Got a sustainability framework? So does everyone else. But which one?
That’s the question we recently asked members of our GreenBiz Intelligence Panel. Specifically, we asked them to rate various sustainability frameworks in terms of credibility and importance. Three rose to the top. Work by CDP (the group formerly known as the Carbon Disclosure Project) is universally identified as the most helpful and beneficial reporting framework, followed by the Global Reporting Initiative (GRI) and the Dow Jones Sustainability Index (DJSI).
The other key finding is that while a few frameworks are broadly known and recognized, many languish, as a majority of those surveyed have not heard of them. As our panelists noted, there are a number of initiatives we didn’t list, but none got more than a casual mention.
As new frameworks start to roll out such as the International Integrated Reporting Council (IIRC) and the Sustainability Accounting Standards Board (SASB), they may face an uphill battle to gain traction unless they can prove their value in terms of providing a mix of useful tools, third party validation, and market recognition.
Sustainability’s Free Market Forces
In late June and early July, we surveyed the GreenBiz Intelligence Panel (you can sign up to be a member here) and received 277 responses to our questions about which voluntary sustainability frameworks and initiatives are viewed as the most important, credible and favored by corporations and other organizations.
When we asked which of the following sustainability frameworks your organization values, three rose to the top. These included the CDP (cited by 67 percent), GRI (49 percent) and the DJSI (45 percent). When we asked about climate frameworks, only the CDP had more positive mentions (41 percent) than responses that stated, “I don’t know” (3 percent). In fact, “I don’t know” led positive mentions of all other climate frameworks. When it came to water, the CDP water framework had a positive ratio of positive mentions to “I don’t know” (50 percent to 20 percent) whereas the next closest, the CEO Water Mandate, had a ratio of 21 percent to 51 percent.
In some ways, this could be viewed as a sign of free-market forces at play as chief sustainability officers select which frameworks are beneficial to their efforts. We often talk with CSO’s about how annoying the plethora of surveys can be (such as here) and we weren’t surprised at the number of emails we received hailing the suspension of the Newsweek rankings.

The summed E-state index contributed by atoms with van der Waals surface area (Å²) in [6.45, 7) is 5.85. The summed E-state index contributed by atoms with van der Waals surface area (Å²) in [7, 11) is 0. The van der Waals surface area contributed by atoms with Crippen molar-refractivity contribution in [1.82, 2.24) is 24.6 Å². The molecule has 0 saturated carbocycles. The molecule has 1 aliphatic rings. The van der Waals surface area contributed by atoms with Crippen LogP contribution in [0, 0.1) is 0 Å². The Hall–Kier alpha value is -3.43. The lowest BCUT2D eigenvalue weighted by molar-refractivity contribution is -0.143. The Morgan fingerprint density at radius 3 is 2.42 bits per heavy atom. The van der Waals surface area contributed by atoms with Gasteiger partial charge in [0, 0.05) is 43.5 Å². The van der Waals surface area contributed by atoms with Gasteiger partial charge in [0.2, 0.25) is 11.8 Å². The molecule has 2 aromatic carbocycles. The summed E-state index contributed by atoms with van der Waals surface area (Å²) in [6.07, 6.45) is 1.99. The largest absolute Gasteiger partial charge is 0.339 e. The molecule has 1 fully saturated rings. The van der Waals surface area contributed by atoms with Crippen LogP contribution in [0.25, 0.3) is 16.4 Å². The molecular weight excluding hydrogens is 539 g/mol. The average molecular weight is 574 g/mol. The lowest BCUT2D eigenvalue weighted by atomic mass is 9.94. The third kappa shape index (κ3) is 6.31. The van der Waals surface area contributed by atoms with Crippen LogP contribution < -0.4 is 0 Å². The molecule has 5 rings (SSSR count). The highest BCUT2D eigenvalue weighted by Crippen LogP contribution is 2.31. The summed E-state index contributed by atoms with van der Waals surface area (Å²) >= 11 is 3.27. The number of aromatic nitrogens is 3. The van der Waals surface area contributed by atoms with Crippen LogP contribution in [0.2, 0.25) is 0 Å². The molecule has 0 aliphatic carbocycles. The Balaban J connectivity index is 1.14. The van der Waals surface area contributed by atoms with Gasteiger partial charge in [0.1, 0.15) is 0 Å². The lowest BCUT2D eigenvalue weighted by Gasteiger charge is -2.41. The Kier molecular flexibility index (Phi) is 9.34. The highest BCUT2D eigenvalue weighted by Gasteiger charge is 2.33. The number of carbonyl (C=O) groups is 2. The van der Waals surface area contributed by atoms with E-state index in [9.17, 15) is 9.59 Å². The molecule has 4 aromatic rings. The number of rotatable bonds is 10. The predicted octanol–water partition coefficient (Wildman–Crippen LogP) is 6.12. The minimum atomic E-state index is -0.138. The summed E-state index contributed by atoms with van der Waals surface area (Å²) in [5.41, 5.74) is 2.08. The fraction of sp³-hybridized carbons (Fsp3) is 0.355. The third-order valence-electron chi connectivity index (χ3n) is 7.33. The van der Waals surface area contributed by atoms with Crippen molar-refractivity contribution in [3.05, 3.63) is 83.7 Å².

However, simply responding to surveys based upon these frameworks is not where the true value lies for most CSOs. In an analysis of the comments from 86 respondents, 20 percent indicated that these surveys provided market recognition while 37 percent cited the importance of third-party validation of a company’s accomplishments. The largest number of commenters, 60 percent, declared that the major frameworks (CDP, GRI, DJSI) provide a useful tool set for influencing discussions with stakeholders and within their companies.
The Value in Standardized Frameworks
The best way to understand how CSOs view these frameworks is through their comments. As one panelist noted, “The important frameworks have the scale and public awareness to drive management attention and dedicate resources to addressing their questions and ensuring that our policies and strategies cover their focus areas.”
Elaborating on how these frameworks help in developing corporate programs, another panelist weighed in: “Internally, these frameworks and initiatives engender a comprehensive awareness of our environmental aspects and impacts, as well as risks and opportunities/innovations. These frameworks and initiatives also push for transparency regarding management strategies and measurable actions. They are smart about targeting areas that will have significant and meaningful impact that ultimately translate to value for our customers and stakeholders.”
The value for a company’s customers is a key point noted by several panelists. When we asked “Which of the following sustainability frameworks/initiatives has been asked about by potential customers or made a positive impact on your organization being selected as a supplier?” once again CDP (41 percent), DJSI (26 percent) and GRI (26 percent) rose to the top.
The Limits of Sustainability Frameworks
As several panelists noted, “No framework can ensure our business acts in a particular way. That's entirely up to us.” Echoing this sentiment, another panelist pointed out “None of these initiatives bring measureable value. They only provide a means of keeping score and reporting. Value comes from improved performance through innovation, technology, science and engineering. Companies can't audit and report their way to excellence.”
That is certainly true, but others see an opportunity to leverage these frameworks and surveys as a foundation for future efforts. As one panelist noted, “They offer our customers and suppliers conversation starters, and we hope they allow us to discuss and build upon other topics that enhance the value of our business relationship.”
Our survey was a conversation starter, too. Which frameworks do you like, and why?
Construction image by DeCe via Shutterstock